Life After ISIS: One Sister Wants To Rebuild. The Other Can't Wait To Leave : Parallels The Iraqi city of Mosul is now free from ISIS control. Two sisters who attend Mosul University talk about their goals for the future, and the obstacles that remain.
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Life After ISIS: One Sister Wants To Rebuild. The Other Can't Wait To Leave

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Life After ISIS: One Sister Wants To Rebuild. The Other Can't Wait To Leave

Life After ISIS: One Sister Wants To Rebuild. The Other Can't Wait To Leave

Life After ISIS: One Sister Wants To Rebuild. The Other Can't Wait To Leave

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  • <iframe src="https://www.npr.org/player/embed/569463501/575944880" width="100%" height="290" frameborder="0" scrolling="no" title="NPR embedded audio player">

Sisters Raffal, left, and Farah Khaled are first-year students at Mosul University in Iraq. They're standing outside the university library, which was burned down, along with most of its books, by ISIS when it controlled the city. Jane Arraf/NPR hide caption

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Jane Arraf/NPR

Sisters Raffal, left, and Farah Khaled are first-year students at Mosul University in Iraq. They're standing outside the university library, which was burned down, along with most of its books, by ISIS when it controlled the city.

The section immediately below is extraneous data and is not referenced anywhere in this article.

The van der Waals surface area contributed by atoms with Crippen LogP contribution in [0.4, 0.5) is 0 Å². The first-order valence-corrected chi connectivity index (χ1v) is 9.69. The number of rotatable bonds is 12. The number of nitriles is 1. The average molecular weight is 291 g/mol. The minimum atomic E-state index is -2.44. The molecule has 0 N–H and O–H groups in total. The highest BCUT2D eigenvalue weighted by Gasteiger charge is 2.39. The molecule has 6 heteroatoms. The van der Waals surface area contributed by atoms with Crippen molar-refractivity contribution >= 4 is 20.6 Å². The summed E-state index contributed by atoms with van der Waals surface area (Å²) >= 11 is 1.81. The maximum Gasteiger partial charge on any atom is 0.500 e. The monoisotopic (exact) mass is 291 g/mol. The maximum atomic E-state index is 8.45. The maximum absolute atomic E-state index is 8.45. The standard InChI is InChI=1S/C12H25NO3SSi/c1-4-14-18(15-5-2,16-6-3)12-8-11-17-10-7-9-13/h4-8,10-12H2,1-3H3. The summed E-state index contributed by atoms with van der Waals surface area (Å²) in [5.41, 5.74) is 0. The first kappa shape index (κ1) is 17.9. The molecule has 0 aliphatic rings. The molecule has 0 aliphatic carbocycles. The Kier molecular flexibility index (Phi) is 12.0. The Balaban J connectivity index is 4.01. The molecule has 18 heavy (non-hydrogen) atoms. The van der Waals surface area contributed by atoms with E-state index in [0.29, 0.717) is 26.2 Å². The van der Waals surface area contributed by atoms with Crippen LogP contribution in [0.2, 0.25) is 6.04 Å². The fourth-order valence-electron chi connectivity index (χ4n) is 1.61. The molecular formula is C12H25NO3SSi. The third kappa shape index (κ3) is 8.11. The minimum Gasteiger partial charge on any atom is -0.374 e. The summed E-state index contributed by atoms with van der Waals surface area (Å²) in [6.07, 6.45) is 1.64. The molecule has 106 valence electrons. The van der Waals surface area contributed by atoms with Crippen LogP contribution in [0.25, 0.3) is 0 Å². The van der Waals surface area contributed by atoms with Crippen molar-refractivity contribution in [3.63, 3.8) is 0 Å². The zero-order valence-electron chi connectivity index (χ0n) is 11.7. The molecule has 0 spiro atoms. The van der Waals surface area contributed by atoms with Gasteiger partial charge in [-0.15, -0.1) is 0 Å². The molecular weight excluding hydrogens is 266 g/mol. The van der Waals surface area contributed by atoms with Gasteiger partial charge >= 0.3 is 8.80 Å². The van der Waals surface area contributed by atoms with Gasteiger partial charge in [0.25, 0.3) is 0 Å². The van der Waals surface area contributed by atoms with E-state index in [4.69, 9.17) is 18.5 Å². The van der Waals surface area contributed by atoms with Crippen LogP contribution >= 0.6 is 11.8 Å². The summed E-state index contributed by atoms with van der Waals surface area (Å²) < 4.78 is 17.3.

Jane Arraf/NPR

Farah Khaled stands in front of the scorched and twisted steel beams of the destroyed Mosul University library. Red and green ribbons stand out against the blackened metal — remnants of a book drive Khaled and other students organized.

"Their aim was to destroy our culture," Khaled, 22, says about ISIS. "To destroy every ancient thing, every beautiful thing."

But they didn't destroy Khaled, who is irrepressible.

She and her sister, Raffal Khaled, 19, are both in their freshman year at Mosul University. Like many of the students, Farah is three years behind schedule.

The sisters were lucky in many ways — children of middle-class parents who lost neither their home nor family members during the reign of ISIS and the brutal fighting that liberated the city last year.

But in many ways their lives just stopped when ISIS took control and declared the northern Iraqi city the capital of its "caliphate" in 2014.

"It was like we were in a cage," Farah says. Women could go out in the street only if they were completely covered, including their hands and faces. If there were any infractions, such as not wearing gloves or wearing cosmetics under the black veil, their brother or father would be taken in and punished.